Synthetic Peptide Drugs for Targeting Skin Cancer: Malignant Melanoma and Melanotic Lesions by Alex N. Eberle, Bhimsen Rout, Mei Bigliardi Qi, Paul L. Bigliardi (1797-1826).
Background: Peptides play decisive roles in the skin, ranging from host defense responses to various forms of neuroendocrine regulation of cell and organelle function. Synthetic peptides conjugated to radionuclides or photosensitizers may serve to identify and treat skin tumors and their metastatic forms in other organs of the body. In the introductory part of this review, the role and interplay of the different peptides in the skin are briefly summarized, including their potential application for the management of frequently occurring skin cancers. Special emphasis is given to different targeting options for the treatment of melanoma and melanotic lesions. Radionuclide Targeting: α-Melanocyte-stimulating hormone (α-MSH) is the most prominent peptide for targeting of melanoma tumors via the G protein-coupled melanocortin-1 receptor that is (over-)expressed by melanoma cells and melanocytes. More than 100 different linear and cyclic analogs of α-MSH containing chelators for 111In, 67/68Ga, 64Cu, 90Y, 212Pb, 99mTc, 188Re were synthesized and examined with experimental animals and in a few clinical studies. Linear Ac-Nle-Asp-His-D-Phe-Arg-Trp-Gly-Lys-NH2 (NAP-amide) and Re-cyclized Cys- Cys-Glu-His-D-Phe-Arg-Trp-Cys-Arg-Pro-Val-NH2 (Re[Arg11]CCMSH) containing different chelators at the N- or C-terminus served as lead compounds for peptide drugs with further optimized characteristics. Alternatively, melanoma may be targeted with radiopeptides that bind to melanin granules occurring extracellularly in these tumors. Photosensitizer targeting: A more recent approach is the application of photosensitizers attached to the MSH molecule for targeted photodynamic therapy using LED or coherent laser light that specifically activates the photosensitizer. Experimental studies have demonstrated the feasibility of this approach as a more gentle and convenient alternative compared to radionuclides.
Divergent Roles of IRS (Insulin Receptor Substrate) 1 and 2 in Liver and Skeletal Muscle by Sabine Sarah Eckstein, Cora Weigert, Rainer Lehmann (1827-1852).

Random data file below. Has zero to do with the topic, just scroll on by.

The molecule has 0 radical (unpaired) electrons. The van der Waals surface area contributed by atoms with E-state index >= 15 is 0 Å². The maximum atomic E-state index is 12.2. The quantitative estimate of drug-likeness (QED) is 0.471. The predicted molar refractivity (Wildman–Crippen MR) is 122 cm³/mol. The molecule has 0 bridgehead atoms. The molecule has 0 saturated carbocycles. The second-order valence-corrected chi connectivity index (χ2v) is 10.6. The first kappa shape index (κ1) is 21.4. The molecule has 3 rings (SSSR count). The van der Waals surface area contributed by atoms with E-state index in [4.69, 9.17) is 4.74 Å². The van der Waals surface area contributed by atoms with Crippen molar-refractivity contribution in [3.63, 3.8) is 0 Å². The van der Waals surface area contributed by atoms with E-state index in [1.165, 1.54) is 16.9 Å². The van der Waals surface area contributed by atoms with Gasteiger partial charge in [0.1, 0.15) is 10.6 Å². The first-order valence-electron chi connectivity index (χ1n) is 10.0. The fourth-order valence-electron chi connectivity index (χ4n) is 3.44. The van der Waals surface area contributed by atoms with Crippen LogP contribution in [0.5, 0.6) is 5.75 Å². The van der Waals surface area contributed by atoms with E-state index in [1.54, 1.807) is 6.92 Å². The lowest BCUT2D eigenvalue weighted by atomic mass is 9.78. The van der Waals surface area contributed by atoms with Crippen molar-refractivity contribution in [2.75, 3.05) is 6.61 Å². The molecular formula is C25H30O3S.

IRS1 and IRS2 are the most important representatives of the IRS protein family and critical nodes in insulin/IGF1-signaling. Although they are quite similar in their structural and functional features they show tissue-specific differences. In this review, we outline the functions of IRS1 and IRS2 in skeletal muscle and liver with regard to their importance for metabolism, growth and differentiation. Mechanisms contributing to IRS1 and IRS2 dysregulation in disease states as well as consequences thereof are discussed. IRS1 plays the dominant role in skeletal muscle. It is crucial for normal growth and differentiation of myofibers, insulin-dependent glucose uptake and glycogen synthesis. The presence of IRS2 in skeletal muscle is negligible for insulin-induced glucose uptake and the general role of IRS2 in muscle is still not fully understood. In liver IRS1 and IRS2 are important to mediate insulindependent regulation of glucose and lipid metabolism and complement each other in the diurnal regulation thereof. IRS1 in the liver is more important for signaling in the late refeeding period, whereas IRS2 signaling is mostly dominating in the period directly after food intake and during fasting. Importantly, the expression level of IRS1 and IRS2 is different within the liver lobule, which could be an explanation for the phenomenon of selective insulin resistance. Dysregulated muscular or hepatic abundance and/or phosphorylation status of IRS1 and IRS2 are important factors in the pathogenesis of insulin resistance, type 2 diabetes and muscle wasting.